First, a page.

September 22, 1999
So I'm officially a freshman now, along with 359 other confused and deranged teenagers in a school full of power-hungry narcissists. For the most part, everything I had heard about high school has proven to be true. There is a strict hierarchy within the system; more specifically, I'm the epitome of your average freshman ("fresh meat") Not only does this class system favor the careless and empty-minded athletes and preps, it completely ignores and isolates anyone and anything that doesn't fit into the status quo. I've never paid much attention to the broken system in our public systems (it would just add unnecessary stress and pain to my already damaged brain), so there wasn't an adjustment to make when entering high school. Maybe it was my false sense of hope and security that things would be different when I entered a new and unknown terrain…or maybe I was so wrapped up in the possibility of running away from several of my demons that I was so delusional and hopeful for a temporary haven.
My day wasn't completely bitter, thankfully. I'm settling easily into English composition; I've already went ahead and finished the necessary summer readings and started peeking into the course syllabus for the rest of the semester. If you ignore the amount of patronizing stares and whispers exchanged from around the room (it looked more like a cheesy round of the game 'telephone' more than anything, to be honest), English was quite relaxing to say the least. My teacher seems like a nice man (or at least one that actually cares about the curriculum, his reading list is pretty impressive) but I was surprised to see how thick the syllabus was. Most of the content covered in the syllabus consisted of our readings and assignments for the entire quarter. You can tell several things about a person based on the way they set up their syllabus.
Take my woodshop instructor for example; his syllabus barely passed for a syllabus. I almost mistook it for the table benches because of how much wood dust it was already collecting on top of it. His syllabus was straight forward and concise. In 200 words or less, his contact information, office hours, and his rules for passing the class barely covered half of the page. The remainder of the page was reserved for a cheesy drawing of a woodpecker wearing safety goggles and a backwards hat. I guess that was his way of trying to connect with the kids or something. Regardless, the man was monotone and too occupied with trying to take attendance that he failed to notice several of his students carving profanity on the wooden tables in the back of the classroom.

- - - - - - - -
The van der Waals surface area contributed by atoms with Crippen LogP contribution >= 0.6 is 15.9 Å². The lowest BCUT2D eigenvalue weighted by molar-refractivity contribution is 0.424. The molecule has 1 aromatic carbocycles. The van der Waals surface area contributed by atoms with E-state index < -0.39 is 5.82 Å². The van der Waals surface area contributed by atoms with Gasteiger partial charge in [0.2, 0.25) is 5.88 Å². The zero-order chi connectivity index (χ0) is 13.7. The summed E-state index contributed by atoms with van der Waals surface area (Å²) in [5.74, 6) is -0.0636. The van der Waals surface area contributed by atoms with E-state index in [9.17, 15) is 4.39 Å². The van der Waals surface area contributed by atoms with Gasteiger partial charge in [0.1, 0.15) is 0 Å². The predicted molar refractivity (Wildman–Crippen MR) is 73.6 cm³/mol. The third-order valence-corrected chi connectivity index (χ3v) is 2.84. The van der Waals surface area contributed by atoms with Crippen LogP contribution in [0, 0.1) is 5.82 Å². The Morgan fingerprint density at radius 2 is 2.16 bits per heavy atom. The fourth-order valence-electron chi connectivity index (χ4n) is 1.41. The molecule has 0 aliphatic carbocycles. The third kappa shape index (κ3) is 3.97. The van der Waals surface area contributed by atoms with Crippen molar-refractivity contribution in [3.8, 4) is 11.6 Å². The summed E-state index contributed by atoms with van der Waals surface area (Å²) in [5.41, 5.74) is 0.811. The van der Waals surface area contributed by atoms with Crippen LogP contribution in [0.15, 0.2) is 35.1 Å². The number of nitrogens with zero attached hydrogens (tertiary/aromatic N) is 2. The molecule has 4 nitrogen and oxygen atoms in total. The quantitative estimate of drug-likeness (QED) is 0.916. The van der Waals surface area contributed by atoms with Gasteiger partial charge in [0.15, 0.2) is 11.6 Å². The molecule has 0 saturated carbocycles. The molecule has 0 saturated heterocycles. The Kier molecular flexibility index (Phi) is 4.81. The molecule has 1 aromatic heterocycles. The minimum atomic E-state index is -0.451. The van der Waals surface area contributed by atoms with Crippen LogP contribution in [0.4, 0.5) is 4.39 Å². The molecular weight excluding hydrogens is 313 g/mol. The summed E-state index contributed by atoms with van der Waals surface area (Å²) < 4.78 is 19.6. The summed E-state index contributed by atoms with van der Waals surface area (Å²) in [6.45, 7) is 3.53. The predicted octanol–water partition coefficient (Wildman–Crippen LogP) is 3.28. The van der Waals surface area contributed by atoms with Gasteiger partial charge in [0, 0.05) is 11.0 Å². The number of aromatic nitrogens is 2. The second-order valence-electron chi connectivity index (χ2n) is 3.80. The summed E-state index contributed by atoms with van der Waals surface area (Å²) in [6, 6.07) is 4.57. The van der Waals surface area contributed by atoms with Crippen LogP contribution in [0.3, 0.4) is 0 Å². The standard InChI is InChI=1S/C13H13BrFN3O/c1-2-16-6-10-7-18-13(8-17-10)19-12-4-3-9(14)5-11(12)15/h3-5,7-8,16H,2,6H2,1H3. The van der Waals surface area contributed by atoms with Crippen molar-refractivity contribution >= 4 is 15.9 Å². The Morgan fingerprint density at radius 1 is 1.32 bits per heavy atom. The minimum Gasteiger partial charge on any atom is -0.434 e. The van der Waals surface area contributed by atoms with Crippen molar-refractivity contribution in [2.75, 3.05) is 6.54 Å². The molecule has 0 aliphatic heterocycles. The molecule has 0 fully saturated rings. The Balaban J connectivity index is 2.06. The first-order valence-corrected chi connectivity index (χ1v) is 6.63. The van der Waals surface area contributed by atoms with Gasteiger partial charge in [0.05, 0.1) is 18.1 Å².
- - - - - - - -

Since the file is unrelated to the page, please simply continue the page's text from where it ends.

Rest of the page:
I don't know how I feel about the class. I'm not a big fan of big noises or things that can cause me to lose a finger or two (I'd like to keep as many of my fingers intact because my foot and eye coordination will never be impressive enough to learn how to write without fingers) but my doubts were replaced with small glimpses of hope when a young boy with curly black hair walked lazily into class. He was carrying a few heavy textbooks, chem and pre-calc, I think. He didn't look like he wanted to be here, but here he was anyways. Never had I seen a human being so despised to be in a classroom as much as he was. Whatever happened to him prior to class must have really took a pit on him because he brought a storm cloud with him into the classroom. It wasn't until I saw the teacher connect eyes with the boy that I realized the situation between the two; boy fails class, teacher sees boy again, boy hates teacher, and teacher shares equal hatred towards the boy. For whatever reason it was, I felt like I knew Patrick from somewhere. He was familiar, and for a brief second that he strayed away from glaring at the teacher, he looked over towards my direction and flashed a sympathetic smile. It was a smile that I recognized from a while back. It reminded me of my old best friend, Michael. Michael used to smile at me with his goofy smile of his. Even if the sky would flip upside down and cause terror and confusion in the world, Michael would continue to smile that goofy smile and tell me the sky will smile too. I hadn't seen that smile since he…left. Even until the very last moments with him, he was smiling before the sky turned my world upside down. For the remainder of the class, I just stared at the pitiful conversations exchanged between Patrick and the teacher, but deep down, I wish Michael could have been there to meet Patrick. I think they would've gotten along well. I miss him. I miss Aunt Helen, too. Will you smile like Michael, for me?